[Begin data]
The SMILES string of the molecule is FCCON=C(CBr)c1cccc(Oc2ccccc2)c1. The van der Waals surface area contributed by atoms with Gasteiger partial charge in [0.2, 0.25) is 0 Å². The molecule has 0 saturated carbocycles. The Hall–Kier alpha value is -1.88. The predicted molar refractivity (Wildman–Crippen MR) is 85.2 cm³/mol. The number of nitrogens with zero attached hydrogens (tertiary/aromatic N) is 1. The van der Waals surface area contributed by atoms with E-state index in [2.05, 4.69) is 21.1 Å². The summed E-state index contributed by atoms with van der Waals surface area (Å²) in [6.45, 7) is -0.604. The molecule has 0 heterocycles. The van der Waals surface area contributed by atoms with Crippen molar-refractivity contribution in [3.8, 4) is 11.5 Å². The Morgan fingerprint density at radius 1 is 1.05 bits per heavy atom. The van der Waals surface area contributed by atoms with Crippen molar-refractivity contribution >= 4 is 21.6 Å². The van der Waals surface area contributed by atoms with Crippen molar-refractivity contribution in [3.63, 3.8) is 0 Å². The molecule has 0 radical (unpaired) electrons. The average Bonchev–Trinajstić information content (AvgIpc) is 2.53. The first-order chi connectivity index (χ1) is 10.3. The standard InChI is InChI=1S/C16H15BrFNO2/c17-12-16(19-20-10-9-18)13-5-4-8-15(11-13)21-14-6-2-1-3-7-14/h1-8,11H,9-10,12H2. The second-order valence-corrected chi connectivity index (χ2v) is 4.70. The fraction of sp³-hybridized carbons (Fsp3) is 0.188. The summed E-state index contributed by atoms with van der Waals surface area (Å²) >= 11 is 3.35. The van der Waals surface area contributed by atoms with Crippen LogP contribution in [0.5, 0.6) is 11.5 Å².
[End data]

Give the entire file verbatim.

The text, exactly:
The SMILES string of the molecule is FCCON=C(CBr)c1cccc(Oc2ccccc2)c1. The van der Waals surface area contributed by atoms with Gasteiger partial charge in [0.2, 0.25) is 0 Å². The molecule has 0 saturated carbocycles. The Hall–Kier alpha value is -1.88. The predicted molar refractivity (Wildman–Crippen MR) is 85.2 cm³/mol. The number of nitrogens with zero attached hydrogens (tertiary/aromatic N) is 1. The van der Waals surface area contributed by atoms with E-state index in [2.05, 4.69) is 21.1 Å². The summed E-state index contributed by atoms with van der Waals surface area (Å²) in [6.45, 7) is -0.604. The molecule has 0 heterocycles. The van der Waals surface area contributed by atoms with Crippen molar-refractivity contribution in [3.8, 4) is 11.5 Å². The Morgan fingerprint density at radius 1 is 1.05 bits per heavy atom. The van der Waals surface area contributed by atoms with Crippen molar-refractivity contribution >= 4 is 21.6 Å². The van der Waals surface area contributed by atoms with Crippen molar-refractivity contribution in [3.63, 3.8) is 0 Å². The molecule has 0 radical (unpaired) electrons. The average Bonchev–Trinajstić information content (AvgIpc) is 2.53. The first-order chi connectivity index (χ1) is 10.3. The standard InChI is InChI=1S/C16H15BrFNO2/c17-12-16(19-20-10-9-18)13-5-4-8-15(11-13)21-14-6-2-1-3-7-14/h1-8,11H,9-10,12H2. The second-order valence-corrected chi connectivity index (χ2v) is 4.70. The fraction of sp³-hybridized carbons (Fsp3) is 0.188. The summed E-state index contributed by atoms with van der Waals surface area (Å²) >= 11 is 3.35. The van der Waals surface area contributed by atoms with Crippen LogP contribution in [0.5, 0.6) is 11.5 Å².